The current knowledge of the atmosphere as a complete system is rudimentary according to the atmospheric sciences so if a model/simulation matches the past “perfectly” it could still be woefully wrong and thus produce erroneous predictions, something which is almost guaranteed when at least some of the variables and interactions are known to be unidentified/unknown (i.e. it opens up for an awful lot of incorrect combinations that would still match/track the records of the past with “plausible agreement “).

    By the way in todays political climate John F. Kennedy would be a neoconservative ^_^

  • “Please abandon the idea of majority consensus as science since it’s completely unscientific”

    Two points:

    1) In the case of human-induced climate change, it’s not just “majority” consensus. It’s vast, overwhelming, massive consensus, as measured by the consensus statements referenced above, but also by literature surveys and community polling.

    2) Science does work through democratic processes, representation, and majorities. Decisions about research grants awards are based on panel votes. Decisions about which articles get published are based on panel votes. Decisions about multi-million and -billion dollar research investments are made through representatives at the National Academies. These decisions and others are all affected by majority views in the relevant scientific community about what theories, models, and laws reflect known evidence about the universe, its workings, and the nature of reality.

    “The current knowledge of the atmosphere as a complete system is rudimentary according to the atmospheric sciences”

    Definition of “rudimentary”? Evidence that the “atmospheric sciences” shares this viewpoint?

    It’s also important to point out that global climate change models are not just atmospheric models. They involve oceanic and other processes, some of which are bigger forcing functions on temperature than certain atmospheric processes.

    “so if a model/simulation matches the past “perfectly” it could still be woefully wrong and thus produce erroneous predictions, something which is almost guaranteed when at least some of the variables and interactions are known to be unidentified/unknown”

    Any model for anything (climate, the economy, engineering systems, etc.) is subject to a similar statement about the limits of known variables and their interactions. It doesn’t help advance an argument for or against decisions based on a model.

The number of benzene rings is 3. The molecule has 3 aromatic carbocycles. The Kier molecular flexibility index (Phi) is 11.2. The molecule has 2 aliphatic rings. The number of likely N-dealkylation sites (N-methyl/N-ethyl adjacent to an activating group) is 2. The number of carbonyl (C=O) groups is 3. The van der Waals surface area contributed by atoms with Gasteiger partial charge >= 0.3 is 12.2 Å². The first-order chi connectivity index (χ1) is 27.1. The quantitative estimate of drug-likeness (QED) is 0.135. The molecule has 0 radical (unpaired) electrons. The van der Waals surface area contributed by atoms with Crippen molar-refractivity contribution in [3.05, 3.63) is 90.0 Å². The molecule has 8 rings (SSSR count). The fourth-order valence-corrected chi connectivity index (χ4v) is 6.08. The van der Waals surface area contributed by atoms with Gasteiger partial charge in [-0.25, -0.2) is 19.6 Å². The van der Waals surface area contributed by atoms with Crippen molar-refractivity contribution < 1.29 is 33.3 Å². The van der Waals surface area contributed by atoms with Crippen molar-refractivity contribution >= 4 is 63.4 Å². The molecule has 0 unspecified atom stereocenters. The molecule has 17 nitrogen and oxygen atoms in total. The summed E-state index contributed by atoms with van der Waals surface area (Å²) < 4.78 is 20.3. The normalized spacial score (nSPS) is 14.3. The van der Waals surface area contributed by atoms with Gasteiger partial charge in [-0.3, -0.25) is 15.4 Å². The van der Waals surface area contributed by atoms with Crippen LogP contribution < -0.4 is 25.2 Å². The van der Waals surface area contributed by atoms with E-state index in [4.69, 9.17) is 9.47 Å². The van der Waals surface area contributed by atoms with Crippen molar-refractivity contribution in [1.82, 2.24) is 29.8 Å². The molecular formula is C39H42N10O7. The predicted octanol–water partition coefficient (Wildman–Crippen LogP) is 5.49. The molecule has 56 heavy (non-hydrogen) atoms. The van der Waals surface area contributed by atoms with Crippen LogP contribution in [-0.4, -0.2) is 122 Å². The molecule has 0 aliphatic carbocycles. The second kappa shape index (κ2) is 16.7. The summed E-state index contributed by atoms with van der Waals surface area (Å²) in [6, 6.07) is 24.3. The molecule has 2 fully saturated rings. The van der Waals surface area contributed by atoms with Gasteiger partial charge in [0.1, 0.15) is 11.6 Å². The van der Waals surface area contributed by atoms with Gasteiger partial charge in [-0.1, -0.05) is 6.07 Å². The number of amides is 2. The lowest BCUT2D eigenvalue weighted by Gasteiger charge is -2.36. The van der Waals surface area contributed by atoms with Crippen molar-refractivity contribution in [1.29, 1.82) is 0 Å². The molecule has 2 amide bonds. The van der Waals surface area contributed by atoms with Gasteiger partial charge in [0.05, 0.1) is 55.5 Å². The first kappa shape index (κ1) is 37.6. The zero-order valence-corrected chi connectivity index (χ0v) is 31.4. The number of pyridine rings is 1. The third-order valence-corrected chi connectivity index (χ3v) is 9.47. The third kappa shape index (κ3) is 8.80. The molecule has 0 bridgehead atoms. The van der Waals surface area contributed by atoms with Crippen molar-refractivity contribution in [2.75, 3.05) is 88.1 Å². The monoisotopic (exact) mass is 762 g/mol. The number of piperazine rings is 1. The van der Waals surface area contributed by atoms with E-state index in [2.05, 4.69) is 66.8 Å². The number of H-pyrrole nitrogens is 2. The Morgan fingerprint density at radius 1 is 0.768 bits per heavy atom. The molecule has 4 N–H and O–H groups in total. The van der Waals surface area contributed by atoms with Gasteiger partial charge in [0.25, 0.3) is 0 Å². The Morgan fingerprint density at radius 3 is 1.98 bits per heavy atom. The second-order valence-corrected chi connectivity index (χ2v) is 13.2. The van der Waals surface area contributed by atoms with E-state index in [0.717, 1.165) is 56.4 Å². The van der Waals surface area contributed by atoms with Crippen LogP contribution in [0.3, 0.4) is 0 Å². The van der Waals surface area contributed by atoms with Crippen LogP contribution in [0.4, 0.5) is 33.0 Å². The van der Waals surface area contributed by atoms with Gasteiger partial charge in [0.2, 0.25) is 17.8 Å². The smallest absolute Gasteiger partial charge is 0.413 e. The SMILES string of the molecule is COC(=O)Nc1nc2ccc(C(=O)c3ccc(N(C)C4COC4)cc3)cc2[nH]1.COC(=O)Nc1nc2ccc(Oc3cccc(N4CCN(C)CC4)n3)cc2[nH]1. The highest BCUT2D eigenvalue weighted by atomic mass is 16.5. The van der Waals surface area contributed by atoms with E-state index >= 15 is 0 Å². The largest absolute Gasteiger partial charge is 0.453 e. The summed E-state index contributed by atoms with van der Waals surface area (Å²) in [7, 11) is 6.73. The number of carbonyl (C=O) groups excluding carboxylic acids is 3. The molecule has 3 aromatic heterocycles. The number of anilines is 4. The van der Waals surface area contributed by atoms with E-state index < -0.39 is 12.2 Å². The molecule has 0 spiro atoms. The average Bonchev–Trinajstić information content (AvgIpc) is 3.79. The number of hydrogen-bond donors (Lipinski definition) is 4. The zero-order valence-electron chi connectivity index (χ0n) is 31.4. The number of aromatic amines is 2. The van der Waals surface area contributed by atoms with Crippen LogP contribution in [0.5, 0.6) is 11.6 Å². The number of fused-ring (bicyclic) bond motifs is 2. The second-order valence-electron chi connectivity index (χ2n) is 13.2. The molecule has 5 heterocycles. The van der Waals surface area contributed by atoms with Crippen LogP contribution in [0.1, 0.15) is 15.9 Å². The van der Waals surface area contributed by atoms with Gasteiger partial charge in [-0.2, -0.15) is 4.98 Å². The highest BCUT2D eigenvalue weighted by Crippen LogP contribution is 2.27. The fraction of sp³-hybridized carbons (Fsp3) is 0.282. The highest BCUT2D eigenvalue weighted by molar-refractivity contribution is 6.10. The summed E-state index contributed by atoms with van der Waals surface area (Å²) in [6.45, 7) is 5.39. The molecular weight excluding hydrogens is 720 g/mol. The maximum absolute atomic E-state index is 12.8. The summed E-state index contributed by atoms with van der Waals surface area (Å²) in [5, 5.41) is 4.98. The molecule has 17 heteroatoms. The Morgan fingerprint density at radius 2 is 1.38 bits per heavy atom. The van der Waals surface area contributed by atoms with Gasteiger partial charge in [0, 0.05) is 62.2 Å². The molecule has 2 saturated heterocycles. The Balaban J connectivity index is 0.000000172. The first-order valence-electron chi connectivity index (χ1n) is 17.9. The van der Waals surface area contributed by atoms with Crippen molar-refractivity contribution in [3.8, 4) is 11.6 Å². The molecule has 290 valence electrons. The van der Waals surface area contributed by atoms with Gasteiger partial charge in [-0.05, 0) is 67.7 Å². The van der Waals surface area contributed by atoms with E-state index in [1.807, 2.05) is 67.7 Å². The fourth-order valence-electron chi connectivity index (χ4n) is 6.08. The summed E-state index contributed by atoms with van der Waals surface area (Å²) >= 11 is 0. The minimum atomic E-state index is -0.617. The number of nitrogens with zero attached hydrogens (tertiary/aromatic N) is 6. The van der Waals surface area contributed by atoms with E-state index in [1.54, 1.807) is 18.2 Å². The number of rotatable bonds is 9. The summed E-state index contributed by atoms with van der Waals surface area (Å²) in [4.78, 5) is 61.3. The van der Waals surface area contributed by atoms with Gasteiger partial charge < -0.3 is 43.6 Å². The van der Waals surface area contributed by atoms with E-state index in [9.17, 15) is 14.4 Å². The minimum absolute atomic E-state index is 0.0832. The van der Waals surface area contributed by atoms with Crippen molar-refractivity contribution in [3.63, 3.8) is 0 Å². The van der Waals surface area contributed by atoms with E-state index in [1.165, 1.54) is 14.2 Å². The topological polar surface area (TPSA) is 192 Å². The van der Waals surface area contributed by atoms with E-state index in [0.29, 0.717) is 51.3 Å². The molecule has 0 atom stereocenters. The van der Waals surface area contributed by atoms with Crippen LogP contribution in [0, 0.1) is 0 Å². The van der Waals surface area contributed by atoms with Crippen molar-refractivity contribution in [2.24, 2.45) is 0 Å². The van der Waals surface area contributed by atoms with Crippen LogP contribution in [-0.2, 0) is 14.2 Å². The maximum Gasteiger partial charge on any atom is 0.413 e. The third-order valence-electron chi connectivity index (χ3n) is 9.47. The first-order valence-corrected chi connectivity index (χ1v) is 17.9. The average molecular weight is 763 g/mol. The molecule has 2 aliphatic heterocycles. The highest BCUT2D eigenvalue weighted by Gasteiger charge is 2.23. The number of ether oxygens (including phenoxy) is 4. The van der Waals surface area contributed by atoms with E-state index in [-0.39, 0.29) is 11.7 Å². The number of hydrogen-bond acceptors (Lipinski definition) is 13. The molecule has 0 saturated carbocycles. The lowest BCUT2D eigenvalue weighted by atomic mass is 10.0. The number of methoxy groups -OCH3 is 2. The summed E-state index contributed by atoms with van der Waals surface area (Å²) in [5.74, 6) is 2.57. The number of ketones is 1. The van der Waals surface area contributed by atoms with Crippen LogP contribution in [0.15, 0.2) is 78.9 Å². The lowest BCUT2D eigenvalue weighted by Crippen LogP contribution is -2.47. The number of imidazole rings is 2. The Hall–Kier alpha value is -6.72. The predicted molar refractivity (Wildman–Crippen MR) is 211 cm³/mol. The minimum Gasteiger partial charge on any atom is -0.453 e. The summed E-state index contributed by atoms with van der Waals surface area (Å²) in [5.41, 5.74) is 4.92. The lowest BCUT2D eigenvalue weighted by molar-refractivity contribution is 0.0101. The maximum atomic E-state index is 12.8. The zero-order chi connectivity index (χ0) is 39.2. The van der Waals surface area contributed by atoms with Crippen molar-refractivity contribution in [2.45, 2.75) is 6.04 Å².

A more specific statement about what variables are missing or poorly defined in global climate change models and why it’s important that they get defined or better defined before making political decisions based on those models would provide a useful argument.

    Not that I think we should take up such an off-topic argument here, but just pointing out that decisionmaking should be based on specific, not generic, arguments.

    “By the way in todays political climate John F. Kennedy would be a neoconservative”

    Depends on the issue, but arguably true for some. But what was the relevance to this thread?

    My 2 cents… FWIW…

  • Ray: While I don’t agree with everything you’ve said, this, I will also note that Clinton, McCain, and Obama all have fairly strong environmental platforms, so it might be prudent for anyone in favor of humans in space (or commercial space, or robotic space, or whatever) to see how they could contribute to that effort is an excellent point, that everyone here should take very seriously. Your point about using satellite data to prove anthropogenic global warming false is also well taken (if unlikely to be possible, which, of course, is why people who agree with Mark rarely make this argument!).

    One thing to add to Anonymous’ response to Mark: Al Gore has been a consistent supporter of human spaceflight. For better or worse, it seems likely that we have a Space Station today primarily because of Mr. Gore. Whatever the merits or lack thereof of the Space Station, this is proof positive that an environmental interest and an interest in human spaceflight are not mutually exclusive.

    Rand: This individual on the relative political left in these sorry days objects in the strongest possible terms to being called a “socialist.” I am not. Nor am I an unalloyed capitalist. I believe in what used to be called a “mixed economy,” as did the founders of our country, and I also believe that the black-and-white view of the world you are expressing has done more to harm American industry (and our path into space) than almost any other problem save Earth’s large gravity well. (In any case, we usually ignore our own retoric, e.g., the airline, Internet, and automobile industries, none of which would exist in anything like their present form without a lot of “intervention” by the government.)

    – Donald

  • Dave Salt

    anonymous.space wrote: In the case of human-induced climate change, it’s not just “majority” consensus. It’s vast, overwhelming, massive consensus, as measured by the consensus statements referenced above, but also by literature surveys and community polling.

    Are these consensus statements saying that climate change is unquestioningly caused by human activity or just that it cannot be ruled out?

    Moreover, I’m intrigued by the much quoted “90% certainty in the last IPCC report”. As this is presented in the context of a scientific statement, I do wonder how the value of 90% was derived (why not 89% or 91%?). As an undergraduate physicist, I was made very much aware of the significance of the uncertainties/error associated with any results.

    My main concern here is that the “scientific method” appears to have been hijacked for the sake of political correctness… I really do hope I’m wrong.

    Dave

  • Getting a little off topic here, but Donald writes…

    I believe in what used to be called a “mixed economy,” as did the founders of our country…